Updated 20 September 2021
Cheswold Park Hospital is a purpose-built hospital in Doncaster. Riverside Healthcare Limited is the provider. The hospital is an independent mental health hospital that provides eight low and medium secure accommodation for male and female patients over 18, with mental disorder, learning disabilities and autism spectrum disorder with an offending background, who require assessment treatment and rehabilitation within a secure environment.
The hospital is registered with the Care Quality Commission to provide the following regulated activities:
· Diagnostic and screening procedures
· Medical treatment of persons detained under the Mental Health Act 1983
· Treatment for disease, disorder or injury.
The hospital has a registered manager. The registered manager, along with the registered provider, is legally responsible and accountable for compliance with the requirements of the Health and Social Care Act 2008 and associated regulations. The hospital had a controlled drugs accountable officer on site. Controlled drugs accountable officers are responsible for all aspects of controlled drugs management within their organisation.
The hospital has two medium secure wards and six low secure wards
· Aire – 12 bed low secure for men with mental illness acute admission, assessment and treatment.
· Esk – 12 beds low secure for men recovery and rehabilitation wards.
· Foss - 12 beds low secure for men pre-discharge rehabilitation and recovery.
· Don – 12 beds low secure for men with personality disorder admission, treatment and rehabilitation
· Calder – 16 beds low secure for men with personality disorder rehabilitation and recovery for people with personality disorder
· Wentbridge – 8 beds low secure service for men with a primary diagnosis of high functioning autism and other associated mental health needs.
· Brook – 16 beds medium secure admission, assessment, treatment and recovery service for men with mental illness, mental disorder and dual diagnosis.
· Bronte – 12 beds medium secure admission, assessment, treatment and recovery service for women with mental illness, mental disorder and dual diagnosis.
In June 2021, there was a fire on Don ward and the ward was uninhabitable due to smoke damage. In order to accommodate the patients from this ward, the provider made changes to the wards which included Haven and Goldthorpe wards becoming a temporary Don ward. Haven ward was a medium secure service for people with learning disabilities and associated diagnosis such as personality disorder, mental illness and autism spectrum conditions. The CQC completed 7 Mental Health Act monitoring visits to the hospital between March 2020 and March 2021. Issues identified included inconsistency in restrictions, poor internet connection, lack of patient involvement in care planning, staffing levels and staff attitudes.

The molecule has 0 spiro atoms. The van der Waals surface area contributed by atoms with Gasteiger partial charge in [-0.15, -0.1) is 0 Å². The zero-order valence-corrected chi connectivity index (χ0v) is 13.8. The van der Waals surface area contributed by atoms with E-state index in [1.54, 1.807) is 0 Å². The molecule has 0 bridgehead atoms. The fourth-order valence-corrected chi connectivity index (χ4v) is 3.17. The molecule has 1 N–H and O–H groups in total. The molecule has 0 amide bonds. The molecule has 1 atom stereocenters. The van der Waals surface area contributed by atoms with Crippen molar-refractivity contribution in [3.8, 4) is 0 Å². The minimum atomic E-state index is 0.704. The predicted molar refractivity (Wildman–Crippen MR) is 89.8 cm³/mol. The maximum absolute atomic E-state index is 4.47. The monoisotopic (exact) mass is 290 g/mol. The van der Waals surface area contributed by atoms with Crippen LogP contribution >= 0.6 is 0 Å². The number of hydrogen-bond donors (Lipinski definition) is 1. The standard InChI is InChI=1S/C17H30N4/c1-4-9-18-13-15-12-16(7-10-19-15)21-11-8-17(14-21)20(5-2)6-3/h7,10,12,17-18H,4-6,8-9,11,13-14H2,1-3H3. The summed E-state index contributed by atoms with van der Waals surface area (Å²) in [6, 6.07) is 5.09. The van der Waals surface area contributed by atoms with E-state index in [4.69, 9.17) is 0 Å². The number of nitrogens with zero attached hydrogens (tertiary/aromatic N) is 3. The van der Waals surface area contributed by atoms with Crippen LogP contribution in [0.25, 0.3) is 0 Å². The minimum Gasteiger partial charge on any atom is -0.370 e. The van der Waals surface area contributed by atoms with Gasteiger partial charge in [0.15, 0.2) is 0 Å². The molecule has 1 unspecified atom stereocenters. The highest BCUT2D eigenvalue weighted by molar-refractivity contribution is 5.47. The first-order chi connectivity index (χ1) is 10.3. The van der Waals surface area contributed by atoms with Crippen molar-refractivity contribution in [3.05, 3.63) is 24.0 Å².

During this inspection we reviewed some of these actions and found the hospital had addressed some of the issues identified such as internet connection, patient involvement in care planning however there were still concerns with staffing levels and this led to some restrictions on patients.
We last inspected the hospital in June 2019. We rated this service as ‘good’ overall with ratings of ‘good’ in the effective, caring, responsive and well led key questions, and requires improvement in safe. The hospital was in breach of the following regulations:
· Regulation 12 Health and Social Care Act 2008 Safe care and treatment
· Regulation 18 Health and social Care Act 2008 Staffing
We also suggested some actions which the provider could take to improve the service; including reviews of patients with long term physical health conditions, improved recording and de-brief following incidents of restraint and reviewing policies.
What people who use the service say
Patients told us there was not always enough staff to meet their needs. Some patients told us that leave from the hospital and activities were cancelled as there was not enough staff to support these.
Patients told us most staff were caring, respectful and helpful. Patients told us they had good relationships with regular members of staff, felt supported and listened to. Patients told us that restrictive interventions were rarely used; they were involved in ward rounds and community meetings and could contribute to these. Some patients were also involved in hospital wide meetings.
Feedback from families and carers we spoke with was generally positive. They told us that staff were kind and polite and their level of engagement with the hospital was good. Five family members felt that communication with them could be improved but all families and carers we spoke with confirmed that they are invited to regular meetings and can attend and speak to the patients via video conferencing. All families and carers we spoke with had the opportunity to give feedback and knew how to raise concerns. None of the family members we spoke with had been provided any information regarding their rights to a carer’s assessment.